13 Replies

  • Hello again :)

    Yes, I have been checked for CF, both the sweat test and genetic screening which was negative. Its part of the workup that Papworth do for all new chest patients. I was kinda gobsmacked when they said it, but they explained that they do pick up adults with CF by doing this - who have muddled along okayish but with chronic issues, just not necessarily severe enough that someone has considered CF. The sweat test is the 'gold standard' for CF testing.

    I was quite anxious about it, as like you I have always been very underweight, struggled with fatty foods and crap lungs, but was rather relieved not to be positively tested!

    For what its worth, while I can understand that you feel life would get easier in some ways, I sincerely hope you don't have it. If you went to Papworth, you could get home IV's without needing to have CF ;)

    the CF foundation has more info on testing:

    Lynda x

  • So... my first sweat test came back in the 'equivocal' (maybe) zone. Values within the zone occur equally in people with known CF, so if you're in that zone it's largely irrelevant what the actual number is. So it wasn't a strong positive (we'd have been surprised if it was) but it wasn't negative either.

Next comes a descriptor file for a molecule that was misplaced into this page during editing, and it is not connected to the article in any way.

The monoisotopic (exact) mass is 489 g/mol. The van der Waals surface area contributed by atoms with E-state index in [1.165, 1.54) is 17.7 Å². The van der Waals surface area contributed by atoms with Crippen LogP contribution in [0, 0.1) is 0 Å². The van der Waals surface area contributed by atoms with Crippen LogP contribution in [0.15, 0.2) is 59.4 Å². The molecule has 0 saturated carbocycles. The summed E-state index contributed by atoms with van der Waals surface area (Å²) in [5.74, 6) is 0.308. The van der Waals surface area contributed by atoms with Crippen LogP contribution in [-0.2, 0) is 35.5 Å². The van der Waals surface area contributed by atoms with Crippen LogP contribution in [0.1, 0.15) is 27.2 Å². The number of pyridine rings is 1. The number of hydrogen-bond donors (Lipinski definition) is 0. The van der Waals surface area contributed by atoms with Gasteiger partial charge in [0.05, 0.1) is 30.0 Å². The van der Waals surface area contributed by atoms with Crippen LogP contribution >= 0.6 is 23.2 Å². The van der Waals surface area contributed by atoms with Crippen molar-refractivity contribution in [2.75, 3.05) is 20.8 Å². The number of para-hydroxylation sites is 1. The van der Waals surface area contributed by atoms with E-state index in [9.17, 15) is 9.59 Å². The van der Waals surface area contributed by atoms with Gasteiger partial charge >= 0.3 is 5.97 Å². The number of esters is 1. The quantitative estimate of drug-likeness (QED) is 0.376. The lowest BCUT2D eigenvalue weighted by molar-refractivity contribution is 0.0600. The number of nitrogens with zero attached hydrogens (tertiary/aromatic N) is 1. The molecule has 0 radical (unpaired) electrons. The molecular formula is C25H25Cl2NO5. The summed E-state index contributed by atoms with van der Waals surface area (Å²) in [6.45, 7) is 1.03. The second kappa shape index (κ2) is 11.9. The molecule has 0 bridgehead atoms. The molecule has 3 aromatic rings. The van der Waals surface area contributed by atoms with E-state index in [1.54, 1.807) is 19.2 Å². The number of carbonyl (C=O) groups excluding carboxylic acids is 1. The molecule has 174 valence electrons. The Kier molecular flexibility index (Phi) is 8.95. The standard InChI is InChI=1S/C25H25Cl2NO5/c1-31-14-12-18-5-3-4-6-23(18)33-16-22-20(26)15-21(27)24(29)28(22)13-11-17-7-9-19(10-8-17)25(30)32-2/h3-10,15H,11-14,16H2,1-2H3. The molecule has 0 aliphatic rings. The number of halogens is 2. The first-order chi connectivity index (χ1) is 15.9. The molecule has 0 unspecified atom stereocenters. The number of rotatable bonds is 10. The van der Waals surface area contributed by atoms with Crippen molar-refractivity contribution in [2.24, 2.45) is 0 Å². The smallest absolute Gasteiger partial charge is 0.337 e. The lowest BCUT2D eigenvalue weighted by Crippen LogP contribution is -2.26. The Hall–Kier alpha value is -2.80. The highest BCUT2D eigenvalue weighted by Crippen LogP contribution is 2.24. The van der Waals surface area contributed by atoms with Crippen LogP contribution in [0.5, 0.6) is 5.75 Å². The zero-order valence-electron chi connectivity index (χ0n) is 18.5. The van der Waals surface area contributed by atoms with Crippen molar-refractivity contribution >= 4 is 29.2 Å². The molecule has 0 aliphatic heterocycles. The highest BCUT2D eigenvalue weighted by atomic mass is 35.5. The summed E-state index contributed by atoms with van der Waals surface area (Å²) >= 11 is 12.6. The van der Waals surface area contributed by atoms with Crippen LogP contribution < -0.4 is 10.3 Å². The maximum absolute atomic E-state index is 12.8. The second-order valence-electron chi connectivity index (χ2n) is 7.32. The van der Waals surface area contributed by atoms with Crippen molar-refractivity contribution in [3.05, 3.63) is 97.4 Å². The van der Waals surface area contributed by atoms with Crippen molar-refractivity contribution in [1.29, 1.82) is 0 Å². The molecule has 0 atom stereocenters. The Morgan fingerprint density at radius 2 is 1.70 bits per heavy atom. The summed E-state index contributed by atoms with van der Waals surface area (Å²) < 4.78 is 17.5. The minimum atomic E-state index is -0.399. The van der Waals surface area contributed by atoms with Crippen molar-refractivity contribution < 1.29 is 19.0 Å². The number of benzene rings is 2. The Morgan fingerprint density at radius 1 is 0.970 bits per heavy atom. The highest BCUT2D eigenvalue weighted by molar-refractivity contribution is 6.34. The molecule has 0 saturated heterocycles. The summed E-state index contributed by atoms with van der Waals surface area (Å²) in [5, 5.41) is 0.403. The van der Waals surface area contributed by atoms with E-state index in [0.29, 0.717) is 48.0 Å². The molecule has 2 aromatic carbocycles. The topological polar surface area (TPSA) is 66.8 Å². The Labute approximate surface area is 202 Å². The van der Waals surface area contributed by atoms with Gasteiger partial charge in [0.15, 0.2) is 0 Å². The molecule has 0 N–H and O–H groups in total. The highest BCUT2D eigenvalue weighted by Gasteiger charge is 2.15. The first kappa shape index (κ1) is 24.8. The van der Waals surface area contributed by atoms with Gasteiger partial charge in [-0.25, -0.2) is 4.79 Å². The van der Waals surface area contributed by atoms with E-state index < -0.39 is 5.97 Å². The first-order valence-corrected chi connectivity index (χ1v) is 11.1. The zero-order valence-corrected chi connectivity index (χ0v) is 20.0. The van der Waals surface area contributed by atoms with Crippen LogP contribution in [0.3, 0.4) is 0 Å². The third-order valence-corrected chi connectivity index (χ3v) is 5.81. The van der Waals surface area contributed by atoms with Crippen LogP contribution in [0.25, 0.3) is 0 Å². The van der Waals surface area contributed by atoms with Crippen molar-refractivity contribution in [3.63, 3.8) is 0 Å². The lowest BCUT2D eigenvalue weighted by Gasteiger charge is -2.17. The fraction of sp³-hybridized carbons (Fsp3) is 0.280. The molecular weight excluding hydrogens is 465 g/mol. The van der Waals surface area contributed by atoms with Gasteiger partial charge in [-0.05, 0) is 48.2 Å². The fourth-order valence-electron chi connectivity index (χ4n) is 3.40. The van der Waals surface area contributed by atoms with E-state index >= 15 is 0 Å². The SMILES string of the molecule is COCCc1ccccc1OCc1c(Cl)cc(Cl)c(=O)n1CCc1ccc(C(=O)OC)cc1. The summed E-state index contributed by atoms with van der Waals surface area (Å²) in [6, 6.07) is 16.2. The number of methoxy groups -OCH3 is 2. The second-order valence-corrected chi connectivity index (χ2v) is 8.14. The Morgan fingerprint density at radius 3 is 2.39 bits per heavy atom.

I have to have a second sweat test on Monday, as they're a bit unreliable. I also realised I'm on a low-sodium diet (because I use potassium salt as I'm prone to low potassium with the beta-agonists) - rang them and they said that might suppress my value but it'll be taken into account when they look a the whole picture.

    My genetic tests will come back in about another 10 days.

    Of people who test in the 'equivocal' zone in the sweat test, 1 in 4 have CF. Which of course isn't the same as general population as only people with either the phenotype (symptoms) or a genetic link get tested.

    I'm lucky that the hospital I'm under is one of the world leaders for CF - they actually produce 'the book' on diagnosis and management. According to their website, the diagnosis is still made clinically where it's not confirmed by sweat test or genetics. Both of these can confirm but not rule-out CF.

    So I guess I'll need to have some cough-into-this-jar tests and so on as well if my genetics aren't clear cut.